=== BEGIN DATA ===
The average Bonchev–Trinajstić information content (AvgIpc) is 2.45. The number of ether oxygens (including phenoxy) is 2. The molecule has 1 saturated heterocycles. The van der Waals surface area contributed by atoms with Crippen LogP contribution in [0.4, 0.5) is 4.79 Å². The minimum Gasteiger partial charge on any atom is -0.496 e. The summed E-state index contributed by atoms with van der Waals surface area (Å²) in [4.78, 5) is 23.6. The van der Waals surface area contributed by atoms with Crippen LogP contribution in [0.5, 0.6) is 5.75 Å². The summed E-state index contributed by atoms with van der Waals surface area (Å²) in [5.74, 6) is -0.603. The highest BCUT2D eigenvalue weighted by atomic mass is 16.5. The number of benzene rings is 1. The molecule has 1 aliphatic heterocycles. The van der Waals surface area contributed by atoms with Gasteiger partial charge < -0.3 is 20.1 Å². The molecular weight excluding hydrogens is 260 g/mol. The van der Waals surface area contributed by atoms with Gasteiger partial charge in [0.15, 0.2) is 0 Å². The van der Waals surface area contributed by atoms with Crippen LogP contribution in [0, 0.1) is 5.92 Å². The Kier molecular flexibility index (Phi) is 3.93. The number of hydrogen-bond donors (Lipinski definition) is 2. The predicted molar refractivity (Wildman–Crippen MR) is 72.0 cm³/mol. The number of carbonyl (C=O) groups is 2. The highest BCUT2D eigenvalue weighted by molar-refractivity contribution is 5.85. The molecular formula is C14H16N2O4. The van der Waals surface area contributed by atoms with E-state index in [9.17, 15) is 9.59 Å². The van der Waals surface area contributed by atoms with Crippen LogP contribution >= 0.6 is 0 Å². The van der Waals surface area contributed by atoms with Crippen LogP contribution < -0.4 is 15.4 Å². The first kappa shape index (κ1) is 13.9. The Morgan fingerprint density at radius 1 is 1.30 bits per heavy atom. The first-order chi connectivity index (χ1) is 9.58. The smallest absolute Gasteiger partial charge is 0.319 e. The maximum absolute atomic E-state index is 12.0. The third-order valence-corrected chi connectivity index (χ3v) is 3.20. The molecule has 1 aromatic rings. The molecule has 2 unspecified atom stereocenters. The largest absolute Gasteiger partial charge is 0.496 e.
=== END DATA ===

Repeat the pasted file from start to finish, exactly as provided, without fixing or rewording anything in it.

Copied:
The average Bonchev–Trinajstić information content (AvgIpc) is 2.45. The number of ether oxygens (including phenoxy) is 2. The molecule has 1 saturated heterocycles. The van der Waals surface area contributed by atoms with Crippen LogP contribution in [0.4, 0.5) is 4.79 Å². The minimum Gasteiger partial charge on any atom is -0.496 e. The summed E-state index contributed by atoms with van der Waals surface area (Å²) in [4.78, 5) is 23.6. The van der Waals surface area contributed by atoms with Crippen LogP contribution in [0.5, 0.6) is 5.75 Å². The summed E-state index contributed by atoms with van der Waals surface area (Å²) in [5.74, 6) is -0.603. The highest BCUT2D eigenvalue weighted by atomic mass is 16.5. The number of benzene rings is 1. The molecule has 1 aliphatic heterocycles. The van der Waals surface area contributed by atoms with Gasteiger partial charge < -0.3 is 20.1 Å². The molecular weight excluding hydrogens is 260 g/mol. The van der Waals surface area contributed by atoms with Gasteiger partial charge in [0.15, 0.2) is 0 Å². The van der Waals surface area contributed by atoms with Crippen LogP contribution in [0, 0.1) is 5.92 Å². The Kier molecular flexibility index (Phi) is 3.93. The number of hydrogen-bond donors (Lipinski definition) is 2. The predicted molar refractivity (Wildman–Crippen MR) is 72.0 cm³/mol. The number of carbonyl (C=O) groups is 2. The highest BCUT2D eigenvalue weighted by molar-refractivity contribution is 5.85. The molecular formula is C14H16N2O4. The van der Waals surface area contributed by atoms with E-state index in [9.17, 15) is 9.59 Å². The van der Waals surface area contributed by atoms with Crippen LogP contribution >= 0.6 is 0 Å². The van der Waals surface area contributed by atoms with Crippen LogP contribution < -0.4 is 15.4 Å². The first kappa shape index (κ1) is 13.9. The Morgan fingerprint density at radius 1 is 1.30 bits per heavy atom. The first-order chi connectivity index (χ1) is 9.58. The smallest absolute Gasteiger partial charge is 0.319 e. The maximum absolute atomic E-state index is 12.0. The third-order valence-corrected chi connectivity index (χ3v) is 3.20. The molecule has 1 aromatic rings. The molecule has 2 unspecified atom stereocenters. The largest absolute Gasteiger partial charge is 0.496 e.